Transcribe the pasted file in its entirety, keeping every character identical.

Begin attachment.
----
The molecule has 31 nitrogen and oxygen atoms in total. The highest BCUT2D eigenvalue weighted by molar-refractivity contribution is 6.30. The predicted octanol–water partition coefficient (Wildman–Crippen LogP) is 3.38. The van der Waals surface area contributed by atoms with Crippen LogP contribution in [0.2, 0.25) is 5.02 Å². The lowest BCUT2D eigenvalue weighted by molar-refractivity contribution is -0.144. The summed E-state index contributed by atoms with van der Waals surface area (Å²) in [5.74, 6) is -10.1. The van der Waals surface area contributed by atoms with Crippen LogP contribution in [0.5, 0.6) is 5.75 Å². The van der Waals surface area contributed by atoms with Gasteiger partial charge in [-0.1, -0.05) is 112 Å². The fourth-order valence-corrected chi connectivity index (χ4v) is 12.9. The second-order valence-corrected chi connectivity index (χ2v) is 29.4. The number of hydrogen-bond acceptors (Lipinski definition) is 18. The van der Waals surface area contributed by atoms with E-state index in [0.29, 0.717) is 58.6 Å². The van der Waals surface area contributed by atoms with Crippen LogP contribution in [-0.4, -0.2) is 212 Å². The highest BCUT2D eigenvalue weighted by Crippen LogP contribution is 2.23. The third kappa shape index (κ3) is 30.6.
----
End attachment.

The molecule has 31 nitrogen and oxygen atoms in total. The highest BCUT2D eigenvalue weighted by molar-refractivity contribution is 6.30. The predicted octanol–water partition coefficient (Wildman–Crippen LogP) is 3.38. The van der Waals surface area contributed by atoms with Crippen LogP contribution in [0.2, 0.25) is 5.02 Å². The lowest BCUT2D eigenvalue weighted by molar-refractivity contribution is -0.144. The summed E-state index contributed by atoms with van der Waals surface area (Å²) in [5.74, 6) is -10.1. The van der Waals surface area contributed by atoms with Crippen LogP contribution in [0.5, 0.6) is 5.75 Å². The van der Waals surface area contributed by atoms with Gasteiger partial charge in [-0.1, -0.05) is 112 Å². The fourth-order valence-corrected chi connectivity index (χ4v) is 12.9. The second-order valence-corrected chi connectivity index (χ2v) is 29.4. The number of hydrogen-bond acceptors (Lipinski definition) is 18. The van der Waals surface area contributed by atoms with E-state index in [0.29, 0.717) is 58.6 Å². The van der Waals surface area contributed by atoms with Crippen LogP contribution in [-0.4, -0.2) is 212 Å². The highest BCUT2D eigenvalue weighted by Crippen LogP contribution is 2.23. The third kappa shape index (κ3) is 30.6.